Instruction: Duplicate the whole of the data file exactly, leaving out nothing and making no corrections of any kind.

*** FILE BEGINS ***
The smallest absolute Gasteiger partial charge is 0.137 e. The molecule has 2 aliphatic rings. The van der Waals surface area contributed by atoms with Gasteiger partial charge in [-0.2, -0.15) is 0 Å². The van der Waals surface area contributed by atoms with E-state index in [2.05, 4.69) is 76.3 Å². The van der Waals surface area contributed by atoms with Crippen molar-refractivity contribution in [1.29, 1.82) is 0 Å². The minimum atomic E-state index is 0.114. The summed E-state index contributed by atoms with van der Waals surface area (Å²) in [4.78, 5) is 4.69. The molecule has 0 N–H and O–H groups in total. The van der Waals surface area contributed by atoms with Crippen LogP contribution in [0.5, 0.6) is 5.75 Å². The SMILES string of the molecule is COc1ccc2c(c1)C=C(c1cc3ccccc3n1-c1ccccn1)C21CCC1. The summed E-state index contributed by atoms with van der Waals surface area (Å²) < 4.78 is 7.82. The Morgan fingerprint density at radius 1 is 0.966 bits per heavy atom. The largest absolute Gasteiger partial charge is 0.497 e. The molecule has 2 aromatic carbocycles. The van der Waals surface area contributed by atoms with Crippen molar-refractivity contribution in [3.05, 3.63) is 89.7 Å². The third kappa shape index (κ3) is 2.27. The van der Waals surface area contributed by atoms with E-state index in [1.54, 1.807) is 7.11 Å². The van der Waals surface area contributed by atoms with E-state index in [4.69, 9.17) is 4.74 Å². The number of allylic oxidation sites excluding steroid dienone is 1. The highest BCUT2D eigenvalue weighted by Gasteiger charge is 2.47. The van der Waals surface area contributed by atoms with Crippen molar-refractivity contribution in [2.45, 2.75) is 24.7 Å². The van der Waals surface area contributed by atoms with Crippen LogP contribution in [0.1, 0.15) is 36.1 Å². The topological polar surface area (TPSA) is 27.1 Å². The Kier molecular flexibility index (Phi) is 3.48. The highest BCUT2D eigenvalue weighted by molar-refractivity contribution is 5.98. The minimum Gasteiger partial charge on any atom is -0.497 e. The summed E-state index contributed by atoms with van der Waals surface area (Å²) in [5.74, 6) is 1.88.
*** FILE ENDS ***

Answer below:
The smallest absolute Gasteiger partial charge is 0.137 e. The molecule has 2 aliphatic rings. The van der Waals surface area contributed by atoms with Gasteiger partial charge in [-0.2, -0.15) is 0 Å². The van der Waals surface area contributed by atoms with E-state index in [2.05, 4.69) is 76.3 Å². The van der Waals surface area contributed by atoms with Crippen molar-refractivity contribution in [1.29, 1.82) is 0 Å². The minimum atomic E-state index is 0.114. The summed E-state index contributed by atoms with van der Waals surface area (Å²) in [4.78, 5) is 4.69. The molecule has 0 N–H and O–H groups in total. The van der Waals surface area contributed by atoms with Crippen LogP contribution in [0.5, 0.6) is 5.75 Å². The SMILES string of the molecule is COc1ccc2c(c1)C=C(c1cc3ccccc3n1-c1ccccn1)C21CCC1. The summed E-state index contributed by atoms with van der Waals surface area (Å²) < 4.78 is 7.82. The Morgan fingerprint density at radius 1 is 0.966 bits per heavy atom. The largest absolute Gasteiger partial charge is 0.497 e. The molecule has 2 aromatic carbocycles. The van der Waals surface area contributed by atoms with Crippen molar-refractivity contribution in [3.05, 3.63) is 89.7 Å². The third kappa shape index (κ3) is 2.27. The van der Waals surface area contributed by atoms with E-state index in [1.54, 1.807) is 7.11 Å². The van der Waals surface area contributed by atoms with E-state index in [4.69, 9.17) is 4.74 Å². The number of allylic oxidation sites excluding steroid dienone is 1. The highest BCUT2D eigenvalue weighted by Gasteiger charge is 2.47. The van der Waals surface area contributed by atoms with Crippen molar-refractivity contribution in [2.45, 2.75) is 24.7 Å². The van der Waals surface area contributed by atoms with Crippen LogP contribution in [0.1, 0.15) is 36.1 Å². The topological polar surface area (TPSA) is 27.1 Å². The Kier molecular flexibility index (Phi) is 3.48. The highest BCUT2D eigenvalue weighted by molar-refractivity contribution is 5.98. The minimum Gasteiger partial charge on any atom is -0.497 e. The summed E-state index contributed by atoms with van der Waals surface area (Å²) in [5.74, 6) is 1.88.